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Nepal, a Business Perspective

               Nepal is a beautiful country with mountainous regions located in Asia with iconic trekking and visually stunning spots such as the Everest Base Camp and Annapurna Circuit. Throughout that experience, our team has seen first-hand the business practices and difficulties experienced in these extreme environments. This article aims to share some of the challenges businesses in Nepal face and to provide a few recommendations to support the creation of resilient and profitable businesses in such an environment. Information provided in this piece can often be relevant to businesses in other remote regions in the world.

Businesses in Nepal face a multitude of issues that ranges from weather, economic uncertainty, supplies and logistics, economic uncertainty, customer satisfaction, and many more. This segment will expand on a few of the key difficulties that businesses face in this mountainous climate.

Weather

             Changes in weather patterns are a constant in the region, a beautiful sunny day can change into a downpour quickly and can last for several hours or even days. These erratic changes can have a material impact on the ability of businesses to get their supplies, attract new customers, and conduct activities. Peak tourism season is limited to a few months of the year, therefore, changes in conditions in peak season can have a material impact on tourist visits and consequently profitability.

Supplies & Logistics

             Although many locals can work with nature to get their basic necessities, the growth of the tourism industry and changes to cultural norms directly impact the supply & logistics process. To ensure that the local industry continues to expand profitably, businesses need supplies to be brought in partially via Sherpas (locals), buses, trucks, cars, helicopters (which are very costly), or the back of animals such as mules and yaks depending on the difficulty of the terrain, costs, and available infrastructure.

Economic Uncertainty

             Tourisms ebbs and flows throughout the year, with peak season in the area being Spring (Mar – May) & Autumn (Sept – Nov). This cycle, alongside erratic weather patterns and unexpected roadblocks, usually increases the economic uncertainty of regional businesses. Yet, some of the economic uncertainty is partially offset by a strong tourism industry coupled with low Nepalese wages. Further, due to the country’s geographic positioning, landlocked between two powerful neighbors (China & India), the overall export costs of goods & services can be detrimental to long-term business success and sustainability. Finally, Nepal also continues to battle the after-effects of the earthquake that happened in 2015 causing large infrastructural damage and thousands of casualties.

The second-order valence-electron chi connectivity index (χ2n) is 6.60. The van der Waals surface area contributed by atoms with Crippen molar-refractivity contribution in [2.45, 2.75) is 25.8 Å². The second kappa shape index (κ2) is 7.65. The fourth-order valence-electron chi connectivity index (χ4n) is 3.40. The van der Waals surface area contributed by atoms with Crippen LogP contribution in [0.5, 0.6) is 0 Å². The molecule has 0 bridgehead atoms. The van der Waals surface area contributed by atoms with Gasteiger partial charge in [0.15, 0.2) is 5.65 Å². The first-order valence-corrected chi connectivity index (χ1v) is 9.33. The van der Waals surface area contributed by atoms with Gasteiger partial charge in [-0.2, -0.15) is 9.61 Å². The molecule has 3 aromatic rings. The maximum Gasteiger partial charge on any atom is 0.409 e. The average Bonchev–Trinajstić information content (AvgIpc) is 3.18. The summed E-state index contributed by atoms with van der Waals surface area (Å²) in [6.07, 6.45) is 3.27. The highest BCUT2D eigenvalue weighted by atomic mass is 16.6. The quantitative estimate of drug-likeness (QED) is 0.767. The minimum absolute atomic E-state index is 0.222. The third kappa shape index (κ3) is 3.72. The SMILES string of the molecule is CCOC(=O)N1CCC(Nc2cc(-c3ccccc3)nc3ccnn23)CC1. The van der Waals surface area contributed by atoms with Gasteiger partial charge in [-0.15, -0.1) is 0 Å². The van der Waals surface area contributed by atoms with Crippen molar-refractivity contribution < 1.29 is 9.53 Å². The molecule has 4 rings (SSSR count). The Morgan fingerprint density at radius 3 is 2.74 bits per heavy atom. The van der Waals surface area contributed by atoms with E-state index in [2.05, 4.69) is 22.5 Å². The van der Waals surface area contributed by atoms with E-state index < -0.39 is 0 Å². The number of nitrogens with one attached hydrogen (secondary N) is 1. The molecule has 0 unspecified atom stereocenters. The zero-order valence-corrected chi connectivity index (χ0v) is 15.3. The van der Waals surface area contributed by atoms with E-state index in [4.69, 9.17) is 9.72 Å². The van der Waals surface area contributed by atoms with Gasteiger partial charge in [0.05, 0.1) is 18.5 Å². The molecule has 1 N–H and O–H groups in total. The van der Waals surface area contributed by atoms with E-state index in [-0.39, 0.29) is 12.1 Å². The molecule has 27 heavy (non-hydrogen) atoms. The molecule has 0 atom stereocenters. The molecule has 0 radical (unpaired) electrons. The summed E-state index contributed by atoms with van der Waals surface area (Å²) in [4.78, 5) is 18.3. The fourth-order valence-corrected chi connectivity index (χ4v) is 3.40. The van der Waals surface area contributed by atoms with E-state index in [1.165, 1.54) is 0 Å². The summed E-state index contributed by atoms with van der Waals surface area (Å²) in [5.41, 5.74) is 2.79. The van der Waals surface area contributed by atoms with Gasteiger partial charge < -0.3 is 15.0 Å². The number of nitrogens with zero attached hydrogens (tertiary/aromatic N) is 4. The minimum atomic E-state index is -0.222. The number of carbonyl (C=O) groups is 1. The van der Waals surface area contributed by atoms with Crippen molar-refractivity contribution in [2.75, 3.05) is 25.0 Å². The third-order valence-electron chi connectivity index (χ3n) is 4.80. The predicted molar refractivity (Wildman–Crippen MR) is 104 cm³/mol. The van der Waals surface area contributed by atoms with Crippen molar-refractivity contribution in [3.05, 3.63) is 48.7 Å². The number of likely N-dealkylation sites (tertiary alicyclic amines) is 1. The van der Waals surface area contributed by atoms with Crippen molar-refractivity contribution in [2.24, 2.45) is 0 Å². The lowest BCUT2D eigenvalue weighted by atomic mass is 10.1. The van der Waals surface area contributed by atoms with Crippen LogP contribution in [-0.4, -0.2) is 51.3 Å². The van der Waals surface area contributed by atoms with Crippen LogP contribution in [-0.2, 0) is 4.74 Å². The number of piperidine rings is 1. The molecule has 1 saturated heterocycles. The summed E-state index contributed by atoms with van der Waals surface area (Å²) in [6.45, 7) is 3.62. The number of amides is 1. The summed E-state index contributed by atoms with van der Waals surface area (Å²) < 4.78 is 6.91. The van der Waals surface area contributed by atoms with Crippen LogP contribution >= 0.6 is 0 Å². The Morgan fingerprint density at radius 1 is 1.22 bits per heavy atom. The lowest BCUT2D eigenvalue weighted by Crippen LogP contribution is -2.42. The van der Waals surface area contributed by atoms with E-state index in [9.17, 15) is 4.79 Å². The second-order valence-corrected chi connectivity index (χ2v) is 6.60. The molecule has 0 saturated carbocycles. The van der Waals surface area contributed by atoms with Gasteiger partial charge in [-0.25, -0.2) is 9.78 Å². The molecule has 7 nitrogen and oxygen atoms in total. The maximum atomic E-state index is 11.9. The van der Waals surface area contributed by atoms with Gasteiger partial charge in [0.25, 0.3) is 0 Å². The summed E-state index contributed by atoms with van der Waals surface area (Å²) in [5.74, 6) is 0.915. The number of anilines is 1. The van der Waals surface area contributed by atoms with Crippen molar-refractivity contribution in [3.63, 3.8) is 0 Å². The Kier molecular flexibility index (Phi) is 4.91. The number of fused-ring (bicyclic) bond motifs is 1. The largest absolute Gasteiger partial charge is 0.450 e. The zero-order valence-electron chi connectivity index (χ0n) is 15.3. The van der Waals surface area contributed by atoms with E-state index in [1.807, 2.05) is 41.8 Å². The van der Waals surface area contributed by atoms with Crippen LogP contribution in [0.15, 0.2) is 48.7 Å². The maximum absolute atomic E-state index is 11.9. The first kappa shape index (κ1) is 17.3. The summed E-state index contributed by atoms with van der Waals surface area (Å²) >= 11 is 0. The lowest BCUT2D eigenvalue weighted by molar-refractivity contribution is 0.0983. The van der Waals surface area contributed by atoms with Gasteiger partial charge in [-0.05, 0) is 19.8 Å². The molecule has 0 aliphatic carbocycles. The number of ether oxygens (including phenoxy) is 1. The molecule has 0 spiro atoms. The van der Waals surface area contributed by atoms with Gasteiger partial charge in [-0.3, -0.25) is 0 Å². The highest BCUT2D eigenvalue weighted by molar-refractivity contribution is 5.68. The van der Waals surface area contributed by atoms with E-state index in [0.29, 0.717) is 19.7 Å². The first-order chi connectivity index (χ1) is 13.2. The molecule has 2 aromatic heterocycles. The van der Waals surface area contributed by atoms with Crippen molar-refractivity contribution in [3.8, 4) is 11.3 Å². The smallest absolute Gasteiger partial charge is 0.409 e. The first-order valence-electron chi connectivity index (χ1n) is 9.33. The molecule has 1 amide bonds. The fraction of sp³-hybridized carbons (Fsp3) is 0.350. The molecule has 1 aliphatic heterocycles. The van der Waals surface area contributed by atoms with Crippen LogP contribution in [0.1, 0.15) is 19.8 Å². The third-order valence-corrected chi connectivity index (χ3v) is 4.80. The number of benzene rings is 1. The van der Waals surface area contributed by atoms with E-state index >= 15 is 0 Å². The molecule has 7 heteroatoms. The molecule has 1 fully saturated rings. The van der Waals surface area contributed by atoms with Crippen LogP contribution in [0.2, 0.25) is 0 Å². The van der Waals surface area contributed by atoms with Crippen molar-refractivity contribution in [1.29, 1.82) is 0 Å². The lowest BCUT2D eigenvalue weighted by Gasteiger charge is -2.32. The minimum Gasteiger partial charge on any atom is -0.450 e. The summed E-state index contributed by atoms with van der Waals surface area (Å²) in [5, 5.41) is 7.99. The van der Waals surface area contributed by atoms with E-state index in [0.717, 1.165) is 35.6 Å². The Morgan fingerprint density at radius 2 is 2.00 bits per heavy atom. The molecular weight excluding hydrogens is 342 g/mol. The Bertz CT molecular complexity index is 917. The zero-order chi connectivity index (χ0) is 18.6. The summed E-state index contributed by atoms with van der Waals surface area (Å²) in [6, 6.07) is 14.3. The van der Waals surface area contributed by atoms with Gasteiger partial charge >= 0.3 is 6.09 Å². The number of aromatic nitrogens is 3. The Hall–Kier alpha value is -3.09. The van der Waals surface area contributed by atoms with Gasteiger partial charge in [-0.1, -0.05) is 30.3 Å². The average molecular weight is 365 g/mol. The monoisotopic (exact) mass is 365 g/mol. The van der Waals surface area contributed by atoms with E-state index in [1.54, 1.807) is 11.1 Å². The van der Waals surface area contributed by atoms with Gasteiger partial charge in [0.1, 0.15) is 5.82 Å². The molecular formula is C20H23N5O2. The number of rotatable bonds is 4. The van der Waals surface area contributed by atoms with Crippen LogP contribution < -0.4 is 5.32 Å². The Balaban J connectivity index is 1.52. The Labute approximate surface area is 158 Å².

Labour

             Most of the country’s workforce consists of underpaid blue-collar work. Tourism is a major source of income for the country, contributing roughly 7.9% of GDP. This is partially due to travelers’ willingness to pay a premium to explore the country’s breathtaking natural scenery. Employees in the tourism industry can be found working in shops, carrying goods up the mountains, acting as guides and porters to visitors of the area, while others provide supporting roles by helping to maintain and repair local infrastructure. Given geographical conditions, individuals can be affected by a variety of illnesses or accidents, a few examples are altitude sickness due to lower oxygen in high altitudes, landslides, debris fall, etc. These incidents can lead to emotional distress, loss of wages, loss of goods, and overall business disruption.

Infrastructure

Electricity

             Smaller villages that are dependent on tourism and positioned just outside of the main electricity grids are affected by the inconsistent power supply, leading to food spoilage, damage of goods, lower quality of life, and decreased customer experience in the tourism industry and even loss of life. Improvements in electricity storage technology are likely to have a material impact on the quality of life in such areas. Diversifying the energy sector by exploiting the wind, hydropower, gas, and solar energy will be essential to the long-term success of Nepal and its businesses. Some businesses in Nepal have started to install solar panels to generate power and although this is a move in the right direction, dependency on the constant sun and low storage capabilities can lead to an unreliable power supply. Some businesses may be better off implementing a combination of solar and wind energy solutions to ensure constant energy supply.

Internet